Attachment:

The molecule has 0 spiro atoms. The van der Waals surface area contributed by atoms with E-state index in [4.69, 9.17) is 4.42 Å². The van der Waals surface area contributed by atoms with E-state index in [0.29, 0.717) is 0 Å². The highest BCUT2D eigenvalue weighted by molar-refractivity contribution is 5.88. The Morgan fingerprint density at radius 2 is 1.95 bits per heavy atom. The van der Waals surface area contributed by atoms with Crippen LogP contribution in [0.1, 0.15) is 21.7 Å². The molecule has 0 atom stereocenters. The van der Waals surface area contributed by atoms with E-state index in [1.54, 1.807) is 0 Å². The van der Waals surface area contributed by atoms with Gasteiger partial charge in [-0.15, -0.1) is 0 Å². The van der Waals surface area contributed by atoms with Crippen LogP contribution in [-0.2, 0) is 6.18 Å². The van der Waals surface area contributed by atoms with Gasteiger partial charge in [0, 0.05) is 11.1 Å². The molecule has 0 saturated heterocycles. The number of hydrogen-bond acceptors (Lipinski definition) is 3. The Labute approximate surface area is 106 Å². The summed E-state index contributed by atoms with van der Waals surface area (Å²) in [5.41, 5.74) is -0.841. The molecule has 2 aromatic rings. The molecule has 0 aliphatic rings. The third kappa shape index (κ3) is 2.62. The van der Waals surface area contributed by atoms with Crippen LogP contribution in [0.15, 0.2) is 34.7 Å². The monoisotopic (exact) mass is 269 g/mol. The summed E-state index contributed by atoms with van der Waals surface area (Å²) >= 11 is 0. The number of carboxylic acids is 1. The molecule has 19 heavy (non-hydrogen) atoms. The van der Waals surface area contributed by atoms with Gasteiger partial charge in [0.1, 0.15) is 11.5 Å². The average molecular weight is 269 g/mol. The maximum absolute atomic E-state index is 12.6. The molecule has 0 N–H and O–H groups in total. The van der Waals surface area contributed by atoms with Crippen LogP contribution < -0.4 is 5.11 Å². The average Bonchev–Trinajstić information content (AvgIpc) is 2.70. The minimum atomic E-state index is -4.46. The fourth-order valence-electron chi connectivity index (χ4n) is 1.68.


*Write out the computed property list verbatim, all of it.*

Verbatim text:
The molecule has 0 spiro atoms. The van der Waals surface area contributed by atoms with E-state index in [4.69, 9.17) is 4.42 Å². The van der Waals surface area contributed by atoms with E-state index in [0.29, 0.717) is 0 Å². The highest BCUT2D eigenvalue weighted by molar-refractivity contribution is 5.88. The Morgan fingerprint density at radius 2 is 1.95 bits per heavy atom. The van der Waals surface area contributed by atoms with Crippen LogP contribution in [0.1, 0.15) is 21.7 Å². The molecule has 0 atom stereocenters. The van der Waals surface area contributed by atoms with E-state index in [1.54, 1.807) is 0 Å². The van der Waals surface area contributed by atoms with Gasteiger partial charge in [-0.15, -0.1) is 0 Å². The van der Waals surface area contributed by atoms with Crippen LogP contribution in [-0.2, 0) is 6.18 Å². The van der Waals surface area contributed by atoms with Gasteiger partial charge in [0, 0.05) is 11.1 Å². The molecule has 0 saturated heterocycles. The number of hydrogen-bond acceptors (Lipinski definition) is 3. The Labute approximate surface area is 106 Å². The summed E-state index contributed by atoms with van der Waals surface area (Å²) in [5.41, 5.74) is -0.841. The molecule has 2 aromatic rings. The molecule has 0 aliphatic rings. The third kappa shape index (κ3) is 2.62. The van der Waals surface area contributed by atoms with Crippen LogP contribution in [0.15, 0.2) is 34.7 Å². The monoisotopic (exact) mass is 269 g/mol. The summed E-state index contributed by atoms with van der Waals surface area (Å²) >= 11 is 0. The number of carboxylic acids is 1. The molecule has 19 heavy (non-hydrogen) atoms. The van der Waals surface area contributed by atoms with Gasteiger partial charge in [0.1, 0.15) is 11.5 Å². The average molecular weight is 269 g/mol. The maximum absolute atomic E-state index is 12.6. The molecule has 0 N–H and O–H groups in total. The van der Waals surface area contributed by atoms with Crippen LogP contribution < -0.4 is 5.11 Å². The average Bonchev–Trinajstić information content (AvgIpc) is 2.70. The minimum atomic E-state index is -4.46. The fourth-order valence-electron chi connectivity index (χ4n) is 1.68.